Gone Fishin'


I'm not actively blogging here anymore. But if you got here because you were searching for something about bikes, you might want to check out my latest project, Vermont Goldsprints. In summer of 2014, I bought a used goldsprints racing setup and have made it a mission to get more bikes in more people's faces by putting on fun races in unexpected places. Come join me!


Some Naive Observations on Lolo Peak Development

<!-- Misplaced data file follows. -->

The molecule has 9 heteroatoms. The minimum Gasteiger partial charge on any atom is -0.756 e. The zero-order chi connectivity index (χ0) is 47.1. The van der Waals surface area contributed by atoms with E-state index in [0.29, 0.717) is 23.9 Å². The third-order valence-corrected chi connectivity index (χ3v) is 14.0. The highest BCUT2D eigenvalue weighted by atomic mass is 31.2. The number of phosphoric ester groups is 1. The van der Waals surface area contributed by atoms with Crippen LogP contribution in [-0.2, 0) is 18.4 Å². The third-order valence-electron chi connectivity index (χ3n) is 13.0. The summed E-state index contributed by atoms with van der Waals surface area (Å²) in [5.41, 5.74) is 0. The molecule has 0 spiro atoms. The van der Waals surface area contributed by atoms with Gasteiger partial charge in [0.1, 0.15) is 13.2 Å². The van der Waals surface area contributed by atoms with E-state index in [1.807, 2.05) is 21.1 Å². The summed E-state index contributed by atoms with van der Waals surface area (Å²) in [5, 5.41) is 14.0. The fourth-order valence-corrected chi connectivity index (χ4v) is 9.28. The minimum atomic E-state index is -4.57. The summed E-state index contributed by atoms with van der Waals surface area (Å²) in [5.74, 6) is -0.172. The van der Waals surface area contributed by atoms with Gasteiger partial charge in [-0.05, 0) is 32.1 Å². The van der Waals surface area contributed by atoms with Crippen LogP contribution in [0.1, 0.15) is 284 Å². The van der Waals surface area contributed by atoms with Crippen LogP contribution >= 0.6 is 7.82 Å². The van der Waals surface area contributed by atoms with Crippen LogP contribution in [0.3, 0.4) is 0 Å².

If anybody was wondering what the entire Missoula economic and environmental situation vis a vis the development of Lolo Peak would look like to a newcomer, they are in the right place. Some background is in order: Not far from Missoula and in fact in sight of the city lies Lolo Peak. There is some private land at the base and lower elevations of the area, and above that is land, all the way to the summit, that is managed by the United States Forest Service (USFS). Over the years, the USFS has considered the feasibility of constructing a ski area on and around Lolo Peak, but has always decided against it. In part, this has had to do with a need for snowmaking at lower elevations (and no water rights with which to do so) and a lack of land at the base of the mountain for lodges, parking, etc. Now, along comes a major private landowner who owns the lower elevations of the peak, (in fact, he's already cleared some trails on the land he owns) and has the water rights and flat land that the Forest Service has always been looking for. He proposes a development project on both his and federal land that would result in the construction of a destination ski area with over a mile of vertical drop, tons of real estate, hotels, base lodge, plenty of water to make snow down in the valley, the works. A match made in heaven? Hardly. The current USFS plan for the area (under review right now) specifically excludes ski area development. Here's what the ski area (Bitterroot Resort) proponents have to say, and here's what the "Save Lolo Peak" folks have to say. Look at these sites, read a few editorials in the Missoulian, and you will be about at my level of knowlege of the situation. So, what does a newcomer to Montana and Missoula, a skier and environmentalist, think of all this? As a skier and somebody who has had some trouble finding work in Missoula, I think there are some benefits to having a major resort in town. I reserve the right to change my mind about this at any time. Here's what I see as the major benefits of a destination ski resort so close to Missoula: 1. Jobs. Not just initial jobs, but the jobs this will create for the area after the thing is built. Sure, many of them are low paying. Guess what? Many jobs in Missoula are low paying. Many jobs on Cape Cod were low paying, too. But in my experience, when there are more low paying jobs than there are people willing to take them, those jobs have to pay more to attract decent employees. Barring a population growth rate that matches the increase of jobs created by a resort of this size, employers all over Missoula would have to compete with each other to offer better wages. 2. Unique opportunity. How many places in the country can you step out of a major airport terminal and be slopeside a half hour later? I think Bitterroot could be not just a destination resort, but a hassle-free one at that. 3. A chance to propel Missoula forward. Missoula is a great town, I love it here, and not being from here I suppose I have no right to make the following observation: There is a significant backward force in this place. I see sprawl that has resulted not from evil developers, but from indecision and regressive planning. I see traffic problems caused by the same. By being afraid to be too big or too innovative, Missoula is getting stuck in a quagmire. Bad air, bad traffic, bad development. I'd like to see a commuter rail line running from Bitterroot into downtown and out to the airport. Cripe, the tracks are already there for the most part! No need to build a giant "alpine village" at the base of the resort when you can take a train 5 minutes right into downtown. Right now, there's no good reason to visit Missoula for a ski vacation, and that could change. Tourism, managed properly, does not have to come with traffic, disposable development, and seasonal feast/famine cycles. 4. Finally, I think a major ski resort would complement the existing ski area in Missoula, The Montana Snowbowl. The Snowbowl is a more expert-oriented area that could be a tipping point for a lot of families deciding to plan their vacation in Missoula instead of some other western resort area. I could even foresee a relationship similar to that between Sugarbush and Mad River, areas in Vermont that share a geographic area and, I would argue, have a synergystic affect on the economy in that region. That's all I have for now, excepting an overwhelming sense that Missoula is on the threshold of something great, that is has unique resources found nowhere else in the region, and that if actions are not taken to maximize these resources, there will only be more sprawl, retail ugliness, and unemployment.